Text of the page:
Gingivitis

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What is gingivitis?

Gingivitis is the name of a mild form of periodontal (gum) disease. The disease causes irritation, redness, and swelling (inflammation) of the gums due to plaque buildup along and under the gum line. Bacteria live and flourish in plaque, which sticks to the teeth and attracts more bacterial growth. Gingivitis is a very common gum disease in the United States. It occurs more often in men than women.

Gingivitis develops due to several factors. Most commonly, people acquire gingivitis from poor oral hygiene resulting in a buildup of plaque along and under the gum line. Once the teeth become covered in plaque, inflammation of the gum and the possibility of infection result. This may lead to a more severe form of gum disease known as periodontitis, which, left untreated, may destroy the tissues that support the teeth, including the gums, the periodontal ligaments, and the tooth sockets (alveolar bone).

The signs and symptoms of gingivitis can be very mild. The disease course varies among individuals. Some people may not be aware they have the condition, while others may have bleeding, swelling, tenderness, and mouth sores.

Seek immediate medical care (call 911) for serious symptoms, such as high fever (higher than 101 degrees Fahrenheit), severe pain, and difficulty swallowing or breathing. Seek prompt medical care if you are being treated for gingivitis but mild symptoms recur or are persistent.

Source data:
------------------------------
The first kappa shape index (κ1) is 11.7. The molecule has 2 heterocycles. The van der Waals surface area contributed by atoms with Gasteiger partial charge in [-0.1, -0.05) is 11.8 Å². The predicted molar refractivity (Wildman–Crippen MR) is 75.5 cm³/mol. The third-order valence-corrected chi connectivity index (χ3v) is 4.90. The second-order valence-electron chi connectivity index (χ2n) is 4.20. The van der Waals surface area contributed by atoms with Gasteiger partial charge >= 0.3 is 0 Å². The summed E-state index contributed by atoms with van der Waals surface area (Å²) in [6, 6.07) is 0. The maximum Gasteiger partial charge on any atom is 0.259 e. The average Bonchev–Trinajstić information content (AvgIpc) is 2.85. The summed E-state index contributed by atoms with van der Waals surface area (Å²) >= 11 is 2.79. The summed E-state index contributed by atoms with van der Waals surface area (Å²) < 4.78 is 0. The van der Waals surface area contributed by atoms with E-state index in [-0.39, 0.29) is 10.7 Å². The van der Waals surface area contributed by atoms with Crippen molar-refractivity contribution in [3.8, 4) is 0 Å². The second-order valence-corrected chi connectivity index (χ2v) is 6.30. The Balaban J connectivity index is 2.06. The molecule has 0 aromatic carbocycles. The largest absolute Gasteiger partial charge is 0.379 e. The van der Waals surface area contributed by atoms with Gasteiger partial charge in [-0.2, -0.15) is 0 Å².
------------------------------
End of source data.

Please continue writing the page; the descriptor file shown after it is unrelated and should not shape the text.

What are the symptoms of gingivitis?

Gingivitis causes inflammation of the gums that may result in a number of symptoms. The symptoms can vary in intensity among individuals.

Common symptoms of gingivitis

The most common symptoms of gingivitis are related to disturbances in the mouth and include:

Symptoms that might indicate a serious condition

In some cases, gingivitis can be a serious condition that should be evaluated immediately in an emergency setting. Seek immediate medical care if you, or someone you are with, have any of these serious symptoms including:

  • Difficulty breathing
  • High fever (higher than 101 degrees Fahrenheit)
  • Loss of teeth
  • Severe gum bleeding

What causes gingivitis?

Gingivitis is caused by multiple factors that result in inflammation of the gums. Inflammation due to plaque accumulation on the teeth is responsible for many cases of gingivitis. Plaque is a biofilm made up of bacteria and is very sticky, allowing it to adhere to the teeth. The accumulation of plaque results in inflammation of the gum line, swelling, and bleeding. For this reason, gingivitis occurs most frequently in people who do not practice good oral hygiene, such daily tooth brushing and flossing.

Less common causes of gingivitis may be the result of a variety of conditions that irritate the gums, such as misaligned teeth, rough edges of fillings, and ill-fitting or unclean mouth appliances. Birth control medication and heavy metals, such as bismuth and lead, are also associated with gingivitis. It may also develop during puberty or early adulthood due to hormonal changes. Many people have gingivitis to a varying degree sometime in their lives.